- Personalize your client service.
Clients desire a single set of native interaction features that are standard across all document types to chat, share files and annotate. For example, a client who wants to propose a contract edit can use the annotation feature to highlight or note the desired changes and chat with a human client service agent, who can view the live annotations, from the same screen. Systems that automate routine processes should also enable clients to request and receive human assistance within any project or document at any time.
Once you've implemented a client-centric hub system, the final step is to train your backend and client-facing teams on the new processes and begin using the system. Consider testing the new hub system with a select group of clients first so you can spot and eliminate any glitches early.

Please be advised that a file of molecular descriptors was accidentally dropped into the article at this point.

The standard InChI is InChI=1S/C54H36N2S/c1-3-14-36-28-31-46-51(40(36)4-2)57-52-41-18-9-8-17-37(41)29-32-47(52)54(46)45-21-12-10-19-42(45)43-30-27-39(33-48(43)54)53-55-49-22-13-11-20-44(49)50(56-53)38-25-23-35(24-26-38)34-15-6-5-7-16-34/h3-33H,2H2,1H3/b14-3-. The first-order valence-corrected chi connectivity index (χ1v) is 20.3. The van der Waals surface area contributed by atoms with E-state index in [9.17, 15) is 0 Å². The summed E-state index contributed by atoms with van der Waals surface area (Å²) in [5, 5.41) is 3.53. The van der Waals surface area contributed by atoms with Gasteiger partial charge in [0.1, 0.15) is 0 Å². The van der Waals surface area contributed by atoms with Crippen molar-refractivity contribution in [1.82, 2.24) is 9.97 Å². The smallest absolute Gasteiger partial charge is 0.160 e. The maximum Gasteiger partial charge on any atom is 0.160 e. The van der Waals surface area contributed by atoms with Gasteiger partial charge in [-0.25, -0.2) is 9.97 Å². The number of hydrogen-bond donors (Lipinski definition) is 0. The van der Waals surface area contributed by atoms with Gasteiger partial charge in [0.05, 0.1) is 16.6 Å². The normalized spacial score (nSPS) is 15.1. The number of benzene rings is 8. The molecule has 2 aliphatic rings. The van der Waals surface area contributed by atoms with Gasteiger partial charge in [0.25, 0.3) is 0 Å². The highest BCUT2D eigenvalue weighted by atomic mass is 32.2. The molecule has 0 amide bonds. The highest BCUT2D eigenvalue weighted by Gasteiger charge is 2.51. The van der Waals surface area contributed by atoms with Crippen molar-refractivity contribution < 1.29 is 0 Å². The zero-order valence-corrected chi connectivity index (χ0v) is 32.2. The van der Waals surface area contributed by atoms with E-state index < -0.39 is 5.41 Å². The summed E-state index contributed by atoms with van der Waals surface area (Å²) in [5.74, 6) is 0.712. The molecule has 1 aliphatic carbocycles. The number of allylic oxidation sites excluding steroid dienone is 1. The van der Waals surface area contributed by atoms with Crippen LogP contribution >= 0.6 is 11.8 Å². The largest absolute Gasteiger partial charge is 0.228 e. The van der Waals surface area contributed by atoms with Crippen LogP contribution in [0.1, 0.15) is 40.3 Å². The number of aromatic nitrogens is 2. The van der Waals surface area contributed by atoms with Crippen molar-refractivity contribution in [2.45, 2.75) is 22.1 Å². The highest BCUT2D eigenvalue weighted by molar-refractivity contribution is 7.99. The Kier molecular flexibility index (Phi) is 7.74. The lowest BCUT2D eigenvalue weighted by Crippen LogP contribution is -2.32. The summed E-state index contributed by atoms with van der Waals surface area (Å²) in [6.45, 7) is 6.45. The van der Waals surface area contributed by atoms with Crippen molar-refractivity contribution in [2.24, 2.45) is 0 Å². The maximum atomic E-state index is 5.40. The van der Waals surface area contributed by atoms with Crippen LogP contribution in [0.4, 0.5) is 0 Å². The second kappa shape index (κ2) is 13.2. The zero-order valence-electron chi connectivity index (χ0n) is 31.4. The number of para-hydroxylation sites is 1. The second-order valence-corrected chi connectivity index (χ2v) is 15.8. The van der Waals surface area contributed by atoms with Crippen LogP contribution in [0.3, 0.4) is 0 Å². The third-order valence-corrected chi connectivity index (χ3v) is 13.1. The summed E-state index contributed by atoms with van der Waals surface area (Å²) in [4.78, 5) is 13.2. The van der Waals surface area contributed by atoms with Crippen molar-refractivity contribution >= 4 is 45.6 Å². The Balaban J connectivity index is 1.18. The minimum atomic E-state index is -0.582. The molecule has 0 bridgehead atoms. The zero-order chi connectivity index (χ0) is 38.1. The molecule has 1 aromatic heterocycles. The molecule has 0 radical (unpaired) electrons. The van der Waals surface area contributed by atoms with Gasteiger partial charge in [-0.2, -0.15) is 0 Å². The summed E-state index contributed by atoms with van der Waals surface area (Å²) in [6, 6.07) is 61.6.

Too often, digital transformation pits internal efficiency against client experience. But clients' demand for better online service models will only increase in the years ahead. Creating a seamless connection between backend functions and client communications will be vital to maintaining competitiveness and customer satisfaction, and it all starts by adopting a customer-centric operations strategy that ensures your business won't sacrifice personalized service in the name of efficiency.
Forbes Technology Council is an invitation-only community for world-class CIOs, CTOs and technology executives. Do I qualify?